Without first assuming certain philosophical truths, one would be left to utter skepticism in all aspects of life.



Wes


Title: Can Philosophy Count as Evidence?
Post by: Jason Dulle on April 15, 2011, 01:16:38 pm

Wes,

 

I agree.  Philosophy underpins everything.  It’s like the glasses on our nose through which we see the world.  People like Krauss are so used to them that he doesn’t even realize they are there.

 

But how would you show that philosophical arguments count as evidence?  I would do so by presenting a scenario that requires philosophy.  For example, if someone tells you, “I have a square circle in my glove box.  Do you want to see it?”, you don’t have to walk to their car to inspect the contents of their glove box (empirical evidence) in order to conclude that they are lying.  You know they are lying because the concept of a square circle is contradictory and incoherent.  In this case, the law of non-contradiction served as evidence to settle the debate, wholly apart from empirical evidence.  

 

I would also point out that philosophy is required to turn empirical facts into actual empirical evidence.  Facts do not come with their interpretations.  They provide the raw data necessary to draw conclusions, but the conclusions themselves can only be made via the use of philosophical reasoning.  For example, we observe stellar redshifts in the universe.  In itself, this is just a bare empirical fact.  But as we apply philosophical reasoning to this fact (reasoning that if objects are consistently moving away from each other, they must have been closer together in the past), suddenly it is transformed into empirical evidence for the conclusion that the universe was smaller in the past.

 

Here’s the point: If philosophical reasoning is what “transforms” empirical facts into actual empirical evidence, then philosophical reasoning is the “evidence-maker.”  If philosophical reasoning is necessary to generate evidence for any conclusion, then surely philosophical reasoning itself can serve as evidence.  I’m having a hard time articulating this, so hopefully it makes sense.

Title: Can Philosophy Count as Evidence?
Post by: wes on April 15, 2011, 02:42:34 pm
I think were just agreeing at this point.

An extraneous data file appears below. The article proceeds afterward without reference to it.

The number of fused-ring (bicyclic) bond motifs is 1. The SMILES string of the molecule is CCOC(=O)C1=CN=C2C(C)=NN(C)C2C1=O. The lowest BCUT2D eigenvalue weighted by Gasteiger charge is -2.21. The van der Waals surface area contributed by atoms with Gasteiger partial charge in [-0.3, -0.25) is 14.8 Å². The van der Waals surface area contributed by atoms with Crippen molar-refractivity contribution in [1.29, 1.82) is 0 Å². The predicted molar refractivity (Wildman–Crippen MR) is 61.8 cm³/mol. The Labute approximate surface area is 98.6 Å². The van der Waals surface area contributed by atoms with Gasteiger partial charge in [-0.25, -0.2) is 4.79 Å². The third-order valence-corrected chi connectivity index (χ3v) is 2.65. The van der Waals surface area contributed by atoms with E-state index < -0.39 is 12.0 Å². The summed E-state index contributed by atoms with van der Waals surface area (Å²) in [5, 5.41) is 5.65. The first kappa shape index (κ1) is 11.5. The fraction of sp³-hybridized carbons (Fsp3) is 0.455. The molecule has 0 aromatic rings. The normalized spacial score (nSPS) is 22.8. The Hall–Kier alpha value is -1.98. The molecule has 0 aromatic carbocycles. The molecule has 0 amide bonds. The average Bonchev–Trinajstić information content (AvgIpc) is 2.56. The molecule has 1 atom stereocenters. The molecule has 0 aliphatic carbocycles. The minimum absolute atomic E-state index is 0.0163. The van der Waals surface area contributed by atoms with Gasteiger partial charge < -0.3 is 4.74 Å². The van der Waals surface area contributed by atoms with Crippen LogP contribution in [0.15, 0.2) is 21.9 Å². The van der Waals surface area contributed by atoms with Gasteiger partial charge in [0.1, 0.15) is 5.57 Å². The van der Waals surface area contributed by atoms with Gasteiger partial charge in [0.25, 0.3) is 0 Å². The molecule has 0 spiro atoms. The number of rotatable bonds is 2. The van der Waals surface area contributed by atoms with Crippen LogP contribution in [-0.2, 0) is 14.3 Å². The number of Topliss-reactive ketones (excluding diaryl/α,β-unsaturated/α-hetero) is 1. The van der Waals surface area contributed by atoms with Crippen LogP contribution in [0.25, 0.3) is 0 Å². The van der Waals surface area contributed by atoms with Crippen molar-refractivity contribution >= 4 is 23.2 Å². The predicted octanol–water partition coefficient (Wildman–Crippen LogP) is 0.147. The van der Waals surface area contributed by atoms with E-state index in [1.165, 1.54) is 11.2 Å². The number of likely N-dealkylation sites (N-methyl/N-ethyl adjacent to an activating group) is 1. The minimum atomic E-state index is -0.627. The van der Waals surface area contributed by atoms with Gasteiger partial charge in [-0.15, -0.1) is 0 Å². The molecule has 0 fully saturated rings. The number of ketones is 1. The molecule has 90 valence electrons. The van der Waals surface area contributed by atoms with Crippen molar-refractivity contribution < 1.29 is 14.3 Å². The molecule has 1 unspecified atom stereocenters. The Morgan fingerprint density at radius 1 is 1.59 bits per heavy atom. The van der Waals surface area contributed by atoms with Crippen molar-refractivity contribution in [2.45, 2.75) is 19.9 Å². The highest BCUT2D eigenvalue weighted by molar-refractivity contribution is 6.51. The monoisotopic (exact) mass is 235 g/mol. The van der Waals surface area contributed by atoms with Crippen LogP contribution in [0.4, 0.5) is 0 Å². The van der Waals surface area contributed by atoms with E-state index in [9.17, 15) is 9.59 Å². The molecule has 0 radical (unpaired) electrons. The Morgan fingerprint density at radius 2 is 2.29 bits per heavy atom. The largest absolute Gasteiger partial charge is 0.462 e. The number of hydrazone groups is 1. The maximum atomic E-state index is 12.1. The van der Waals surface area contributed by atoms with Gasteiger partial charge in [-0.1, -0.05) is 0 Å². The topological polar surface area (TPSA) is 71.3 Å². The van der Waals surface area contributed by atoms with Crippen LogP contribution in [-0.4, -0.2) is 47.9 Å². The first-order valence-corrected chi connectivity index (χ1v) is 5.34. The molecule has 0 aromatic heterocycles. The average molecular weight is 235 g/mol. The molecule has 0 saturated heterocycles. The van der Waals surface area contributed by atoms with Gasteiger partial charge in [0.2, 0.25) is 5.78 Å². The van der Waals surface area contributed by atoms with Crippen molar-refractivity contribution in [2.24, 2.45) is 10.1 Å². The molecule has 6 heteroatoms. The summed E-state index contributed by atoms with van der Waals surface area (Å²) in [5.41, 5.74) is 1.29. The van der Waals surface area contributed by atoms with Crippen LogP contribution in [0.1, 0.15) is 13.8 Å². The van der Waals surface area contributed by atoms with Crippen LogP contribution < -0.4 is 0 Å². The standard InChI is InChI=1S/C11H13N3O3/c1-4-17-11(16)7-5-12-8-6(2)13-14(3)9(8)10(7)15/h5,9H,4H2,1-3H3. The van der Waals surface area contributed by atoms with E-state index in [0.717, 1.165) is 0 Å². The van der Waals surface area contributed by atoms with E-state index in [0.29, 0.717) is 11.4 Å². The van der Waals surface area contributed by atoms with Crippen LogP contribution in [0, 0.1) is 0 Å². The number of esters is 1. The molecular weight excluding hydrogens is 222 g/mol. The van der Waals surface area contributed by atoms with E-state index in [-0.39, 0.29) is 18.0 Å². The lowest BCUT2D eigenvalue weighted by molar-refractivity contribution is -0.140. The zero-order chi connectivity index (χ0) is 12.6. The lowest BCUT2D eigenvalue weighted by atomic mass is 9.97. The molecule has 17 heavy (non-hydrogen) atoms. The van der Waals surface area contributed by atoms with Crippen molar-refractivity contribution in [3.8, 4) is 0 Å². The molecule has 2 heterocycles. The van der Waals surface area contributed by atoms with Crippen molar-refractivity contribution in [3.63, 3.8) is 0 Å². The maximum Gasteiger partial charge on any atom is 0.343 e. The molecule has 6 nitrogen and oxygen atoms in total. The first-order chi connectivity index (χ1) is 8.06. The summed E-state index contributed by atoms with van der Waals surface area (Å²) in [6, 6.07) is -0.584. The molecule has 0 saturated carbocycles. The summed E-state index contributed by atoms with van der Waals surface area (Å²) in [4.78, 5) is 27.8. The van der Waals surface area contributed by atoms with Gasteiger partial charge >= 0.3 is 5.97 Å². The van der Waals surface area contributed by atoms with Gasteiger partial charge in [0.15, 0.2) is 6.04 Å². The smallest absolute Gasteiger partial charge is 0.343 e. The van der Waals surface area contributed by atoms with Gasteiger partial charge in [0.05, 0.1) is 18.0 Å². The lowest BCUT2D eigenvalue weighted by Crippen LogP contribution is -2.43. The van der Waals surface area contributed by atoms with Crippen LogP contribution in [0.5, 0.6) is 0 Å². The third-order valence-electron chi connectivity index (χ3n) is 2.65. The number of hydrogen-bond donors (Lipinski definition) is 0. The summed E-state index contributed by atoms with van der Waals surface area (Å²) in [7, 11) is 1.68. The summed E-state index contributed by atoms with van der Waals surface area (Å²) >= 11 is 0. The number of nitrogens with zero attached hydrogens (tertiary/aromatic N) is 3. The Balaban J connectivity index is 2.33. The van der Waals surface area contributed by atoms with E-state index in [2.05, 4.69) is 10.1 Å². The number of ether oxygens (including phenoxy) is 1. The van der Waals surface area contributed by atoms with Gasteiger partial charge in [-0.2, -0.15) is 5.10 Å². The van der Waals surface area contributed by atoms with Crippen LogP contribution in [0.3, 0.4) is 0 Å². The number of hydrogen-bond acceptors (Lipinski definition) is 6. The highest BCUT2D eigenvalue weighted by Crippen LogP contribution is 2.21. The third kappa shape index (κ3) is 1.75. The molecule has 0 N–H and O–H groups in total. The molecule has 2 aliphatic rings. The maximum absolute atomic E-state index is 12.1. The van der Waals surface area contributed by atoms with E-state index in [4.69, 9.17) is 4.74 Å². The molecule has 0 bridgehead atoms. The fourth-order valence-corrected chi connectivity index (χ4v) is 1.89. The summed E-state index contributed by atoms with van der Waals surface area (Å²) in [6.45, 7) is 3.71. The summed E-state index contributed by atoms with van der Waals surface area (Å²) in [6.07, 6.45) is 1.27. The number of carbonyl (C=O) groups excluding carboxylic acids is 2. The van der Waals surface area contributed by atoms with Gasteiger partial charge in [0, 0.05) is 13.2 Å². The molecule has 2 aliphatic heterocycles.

The sad thing is that, philosophical rigor has gone out the window in favor of scientific elitism. The problem is the 2 fields work together, and what's more is that philosophy does not depend on science, but science depends on philosophy.

But good luck finding this on youtube, most responses include, "You know I just think philosophy is a bunch of garbage" (while uttering a statement in logical form), and I don't believe that philosophy can count as evidence, (while interperting the evidence with philosophical presuppositions.)

The current neo-atheistic community is simply ignorant. It's hard to find any that really challenge your thinking.



Title: Can Philosophy Count as Evidence?
Post by: Alexander on April 19, 2011, 02:01:19 am
There is no such thing as philosophy-free science, however, philosophical arguments do not prove anything and it is a slippery slope to say that they are 'evidence.' Krauss made a good point in pointing out that Craig's arguments are indeed not scientific arguments and do not prove anything. Craig already knew this of course, but he often presents the Kalam Cosmological Argument as a quasi-scientific argument. This is one of the reasons it is not taken seriously by physicists.
Title: Can Philosophy Count as Evidence?
Post by: Jason Dulle on April 19, 2011, 02:38:13 am
If I was giving you directions to my house, and I said, "Make a left on Main St, and then a right left on Pine," and you objected that this cannot be right, what would you appeal to as evidence?  Surely it would be philosophical in nature, not empirical.  The fact of the matter is that philosophy does serve as evidence for topics within its purview, just as science serves as evidence for topics within its purview.  What I think people fail to grasp is that science and philosophy are different tools that help us discover different truths in different ways (although they do overlap).